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This is more a generic question than a specific one. I'm trying to have a multi threaded environment that stays active so that I can just submit tasks and run them. I want to do this without the hassle of executing in a web server or application server. The idea was to use a java thread pool for this, but the issue here is that the pool stays open just until my main method finishes, after which obviously it closes and the program finishes. How can I prevent this from happening? I'm sure there are several options, some more naive than others (while true loops come to mind). Any ideas? Thanks.

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Do you want main to terminate and your Thread keep running ? –  Romain Hippeau Jul 4 '10 at 13:11
    
How are you submitting tasks to your application? –  naikus Jul 4 '10 at 14:33
    
You aren't making daemon threads are you? –  Sean Owen Jul 5 '10 at 16:19
    
Are any of the answers helpful ? - please give feedback and/or accept answers, including your previous questions. –  Romain Hippeau Jul 6 '10 at 2:35
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5 Answers

up vote 1 down vote accepted

How are your tasks being accepted?

In many cases I saw there was 1 thread waiting or polling from tasks and passing them on. This thread will keep your application alive and can also wait for some sign to shutdown the application and the wait for the current jobs to be finished and clean up.

All in all I find that the point where the hassle of dealing with these application lifecycle events exceed the hassle of deploying to a simple container like Jetty is easily reached. Especially for things running in the background I find a lot of value in a couple of silly JSP pages to verify it is still working (to integrate with our automatic monitoring) and getting some statistics.

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Here is some code that I call at the end of my main() in some programs. If the user types "quit" on the command line then the program cleans up and then exits. Or else you can modify where if the user enters "action" to do something else.

   public void serve() throws IOException
   {
      BufferedReader in = new BufferedReader(new InputStreamReader(System.in));
      PrintWriter out = new PrintWriter(new OutputStreamWriter(System.out));
      String line = null;

      for (;;)
      {
         out.print("> ");
         out.flush();
         line = in.readLine();
         if (line == null)
         {
            break;                  // QUIT if we get EOF
         }

         try
         {
            // Use a stringTokenizer to parse the user's command
            StringTokenizer t = new StringTokenizer(line);

            // blank line
            if (!t.hasMoreTokens())
            {
               continue;
            }

            // get the first word of the input and convert to lower case
            String command = t.nextToken().toLowerCase();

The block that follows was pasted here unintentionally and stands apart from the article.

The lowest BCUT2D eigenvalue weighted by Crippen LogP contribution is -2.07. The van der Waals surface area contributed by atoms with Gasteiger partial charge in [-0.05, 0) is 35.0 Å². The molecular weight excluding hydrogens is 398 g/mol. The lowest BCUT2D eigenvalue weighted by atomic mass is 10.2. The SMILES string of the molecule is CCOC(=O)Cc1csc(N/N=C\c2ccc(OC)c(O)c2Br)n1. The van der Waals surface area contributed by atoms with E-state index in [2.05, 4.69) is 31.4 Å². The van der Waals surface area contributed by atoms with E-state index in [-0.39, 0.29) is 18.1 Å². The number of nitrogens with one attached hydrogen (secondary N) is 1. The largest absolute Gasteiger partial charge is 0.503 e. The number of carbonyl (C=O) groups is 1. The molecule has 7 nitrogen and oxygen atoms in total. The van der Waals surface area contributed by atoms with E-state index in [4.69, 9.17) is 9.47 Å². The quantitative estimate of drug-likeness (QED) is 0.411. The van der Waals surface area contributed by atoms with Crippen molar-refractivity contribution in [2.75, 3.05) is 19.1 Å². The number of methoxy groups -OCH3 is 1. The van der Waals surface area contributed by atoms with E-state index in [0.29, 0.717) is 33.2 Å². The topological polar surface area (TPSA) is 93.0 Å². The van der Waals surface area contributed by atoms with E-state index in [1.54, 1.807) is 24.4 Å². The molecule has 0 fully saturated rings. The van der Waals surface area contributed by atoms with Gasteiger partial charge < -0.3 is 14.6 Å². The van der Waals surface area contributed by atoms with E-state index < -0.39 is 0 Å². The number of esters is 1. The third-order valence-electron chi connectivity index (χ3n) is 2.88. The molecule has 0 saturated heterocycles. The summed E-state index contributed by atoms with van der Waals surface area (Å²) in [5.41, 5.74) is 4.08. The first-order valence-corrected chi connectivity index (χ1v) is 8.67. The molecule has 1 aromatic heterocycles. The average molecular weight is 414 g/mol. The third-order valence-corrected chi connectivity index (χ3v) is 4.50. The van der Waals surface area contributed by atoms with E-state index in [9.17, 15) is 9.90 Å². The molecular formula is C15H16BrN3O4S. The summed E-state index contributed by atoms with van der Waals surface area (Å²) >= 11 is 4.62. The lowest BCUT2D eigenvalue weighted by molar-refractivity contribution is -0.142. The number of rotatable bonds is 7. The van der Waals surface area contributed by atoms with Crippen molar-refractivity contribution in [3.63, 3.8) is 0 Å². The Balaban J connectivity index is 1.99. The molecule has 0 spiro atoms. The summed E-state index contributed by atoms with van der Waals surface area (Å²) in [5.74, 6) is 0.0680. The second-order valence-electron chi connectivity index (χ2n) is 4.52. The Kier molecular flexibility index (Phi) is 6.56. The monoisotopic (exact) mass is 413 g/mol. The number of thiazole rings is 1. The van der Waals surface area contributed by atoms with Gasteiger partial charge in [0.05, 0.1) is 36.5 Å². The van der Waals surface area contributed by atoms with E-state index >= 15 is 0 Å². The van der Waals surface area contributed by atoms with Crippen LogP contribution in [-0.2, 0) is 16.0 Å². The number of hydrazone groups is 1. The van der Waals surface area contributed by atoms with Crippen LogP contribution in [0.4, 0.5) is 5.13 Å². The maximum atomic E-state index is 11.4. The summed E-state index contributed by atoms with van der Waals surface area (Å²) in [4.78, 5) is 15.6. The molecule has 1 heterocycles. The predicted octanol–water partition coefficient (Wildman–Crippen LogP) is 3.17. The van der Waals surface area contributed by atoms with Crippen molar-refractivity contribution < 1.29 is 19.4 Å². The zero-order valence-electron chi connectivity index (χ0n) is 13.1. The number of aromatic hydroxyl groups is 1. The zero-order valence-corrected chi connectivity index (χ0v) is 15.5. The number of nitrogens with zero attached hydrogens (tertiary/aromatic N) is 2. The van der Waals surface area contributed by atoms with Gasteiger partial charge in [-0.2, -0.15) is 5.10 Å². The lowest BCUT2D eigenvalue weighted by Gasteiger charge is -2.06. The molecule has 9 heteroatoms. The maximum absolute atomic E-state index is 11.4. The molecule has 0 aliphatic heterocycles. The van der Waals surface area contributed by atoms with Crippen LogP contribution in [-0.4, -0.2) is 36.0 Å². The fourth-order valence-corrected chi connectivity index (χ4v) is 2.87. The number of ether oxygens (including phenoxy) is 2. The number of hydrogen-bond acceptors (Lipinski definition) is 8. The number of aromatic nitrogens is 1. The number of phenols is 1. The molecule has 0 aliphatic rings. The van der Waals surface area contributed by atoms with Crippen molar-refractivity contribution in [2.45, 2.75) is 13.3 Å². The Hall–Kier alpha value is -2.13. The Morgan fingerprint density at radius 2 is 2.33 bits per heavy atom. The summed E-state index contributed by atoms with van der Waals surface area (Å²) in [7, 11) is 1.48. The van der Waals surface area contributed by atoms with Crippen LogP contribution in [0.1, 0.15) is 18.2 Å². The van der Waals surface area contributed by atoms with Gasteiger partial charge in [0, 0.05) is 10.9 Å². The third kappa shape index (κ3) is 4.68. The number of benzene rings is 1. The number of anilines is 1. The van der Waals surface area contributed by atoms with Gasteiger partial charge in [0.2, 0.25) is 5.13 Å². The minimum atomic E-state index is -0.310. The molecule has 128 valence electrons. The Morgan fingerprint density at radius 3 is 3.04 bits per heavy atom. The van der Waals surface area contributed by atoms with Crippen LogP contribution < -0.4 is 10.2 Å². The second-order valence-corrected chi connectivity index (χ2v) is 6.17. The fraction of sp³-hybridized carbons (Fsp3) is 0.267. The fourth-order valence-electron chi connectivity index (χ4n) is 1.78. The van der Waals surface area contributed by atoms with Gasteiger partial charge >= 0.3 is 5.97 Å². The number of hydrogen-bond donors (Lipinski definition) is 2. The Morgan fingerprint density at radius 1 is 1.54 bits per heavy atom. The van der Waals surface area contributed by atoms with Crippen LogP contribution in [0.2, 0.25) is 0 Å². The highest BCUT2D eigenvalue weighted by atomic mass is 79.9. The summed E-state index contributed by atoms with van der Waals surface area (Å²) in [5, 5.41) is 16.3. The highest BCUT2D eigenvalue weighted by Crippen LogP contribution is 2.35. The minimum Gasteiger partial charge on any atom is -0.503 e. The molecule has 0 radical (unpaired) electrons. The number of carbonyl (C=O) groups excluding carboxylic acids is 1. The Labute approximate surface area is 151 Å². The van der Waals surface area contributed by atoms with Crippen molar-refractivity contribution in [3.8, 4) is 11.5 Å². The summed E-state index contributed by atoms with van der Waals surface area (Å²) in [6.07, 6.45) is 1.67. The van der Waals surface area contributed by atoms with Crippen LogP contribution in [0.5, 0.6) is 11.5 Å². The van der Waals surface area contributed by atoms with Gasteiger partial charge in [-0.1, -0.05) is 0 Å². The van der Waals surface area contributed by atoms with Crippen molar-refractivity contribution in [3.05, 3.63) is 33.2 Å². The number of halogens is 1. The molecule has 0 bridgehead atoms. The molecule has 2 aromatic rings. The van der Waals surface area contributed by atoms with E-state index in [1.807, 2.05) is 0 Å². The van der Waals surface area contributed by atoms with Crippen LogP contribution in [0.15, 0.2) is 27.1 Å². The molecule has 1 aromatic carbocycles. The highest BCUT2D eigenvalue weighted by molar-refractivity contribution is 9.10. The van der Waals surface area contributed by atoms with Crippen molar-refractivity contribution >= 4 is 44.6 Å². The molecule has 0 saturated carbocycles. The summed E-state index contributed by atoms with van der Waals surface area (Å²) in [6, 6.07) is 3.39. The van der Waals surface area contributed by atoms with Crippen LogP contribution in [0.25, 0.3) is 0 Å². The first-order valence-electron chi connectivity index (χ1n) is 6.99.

if (command.equals("quit"))
            {
               bTerminate = true;
               // Do all cleanup here
               myClient.close();
               break;
            }
            else if (command.equals("action"))
            {
               if (line.length() > command.length())
               {
                  // get data from rest of line
                  String data = line.substring(command.length()).trim();
                  // perform action
                  myOutputStream.writeUTF(data);
               }
            }
         }
         catch(Exception e)
         {
            e.printStackTrace();
         }
      }
      out.close();
      in.close();
   }
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Here is a sample I wrote for another post that allows you to gave a Thread Pool on another Thread that you can post messages to. The main() creates the Threads and also allows you to stop the Thread when you want. To stop main from finishing just eliminate the processor.stopProcessing(); line in main.

package com.rch.test;

import java.util.concurrent.BlockingQueue;
import java.util.concurrent.ExecutorService;
import java.util.concurrent.Executors;
import java.util.concurrent.LinkedBlockingQueue;
import java.util.concurrent.TimeUnit;

public class Executor
{
    /**
     * Class to encapsulate a request
     * 
     * @author romain
     */
    static class Request
    {
        String someText;

        Request(String someText)
        {
            this.someText = someText;
        }

        public String getSomeText()
        {
            return someText;
        }
    }

    /**
     * Creates a Thread that listens on a queue to process messages
     * 
     * @author romain
     */
    static class ServerThread implements Runnable
    {
        private BlockingQueue<Request> queue = new LinkedBlockingQueue<Request>();
        volatile boolean stop = false;

        /**
         * Does all the work
         */
        @Override